Sensitivity of tidewater glaciers to submarine melting governed by plume locations

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The response of tidewater glaciers to ocean warming remains a key uncertainty in sea level rise predictions. Here we use a 3‐D numerical model to examine the response of an idealized tidewater glacier to spatial variations in submarine melt rate. While melting toward the center of the terminus causes only a localized increase in mass loss, melting near the lateral margins triggers increased calving across the width of the glacier, causing the terminus to retreat at several times the width‐averaged melt rate. This occurs because melting near the margins has a greater disruptive impact on the compressive stress arch that transfers resistance from the side walls to the body of the glacier. We suggest that the rate of terminus advance or retreat may thus be governed by the difference between ice velocity and submarine melting in the slow‐flowing zones away from the glacier center.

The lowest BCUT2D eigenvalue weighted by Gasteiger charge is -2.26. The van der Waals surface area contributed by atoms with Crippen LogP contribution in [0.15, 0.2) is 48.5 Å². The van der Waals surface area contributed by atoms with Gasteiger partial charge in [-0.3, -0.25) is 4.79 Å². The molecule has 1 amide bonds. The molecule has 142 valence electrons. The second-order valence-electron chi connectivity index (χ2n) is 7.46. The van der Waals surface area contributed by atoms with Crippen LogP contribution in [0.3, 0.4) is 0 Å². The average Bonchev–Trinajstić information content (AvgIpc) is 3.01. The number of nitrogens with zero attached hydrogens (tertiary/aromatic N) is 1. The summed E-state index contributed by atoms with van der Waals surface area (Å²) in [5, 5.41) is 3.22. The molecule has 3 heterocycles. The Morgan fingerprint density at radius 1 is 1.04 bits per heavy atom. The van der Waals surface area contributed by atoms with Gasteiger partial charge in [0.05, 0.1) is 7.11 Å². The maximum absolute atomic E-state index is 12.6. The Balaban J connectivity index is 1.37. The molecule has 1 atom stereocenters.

Original languageEnglish
Pages (from-to)11219-11227
Number of pages9
JournalGeophysical Research Letters
Issue number20
Early online date28 Oct 2019
Publication statusPublished - 19 Nov 2019


  • Glaciers
  • Ice sheets
  • Calving
  • Submarine melting


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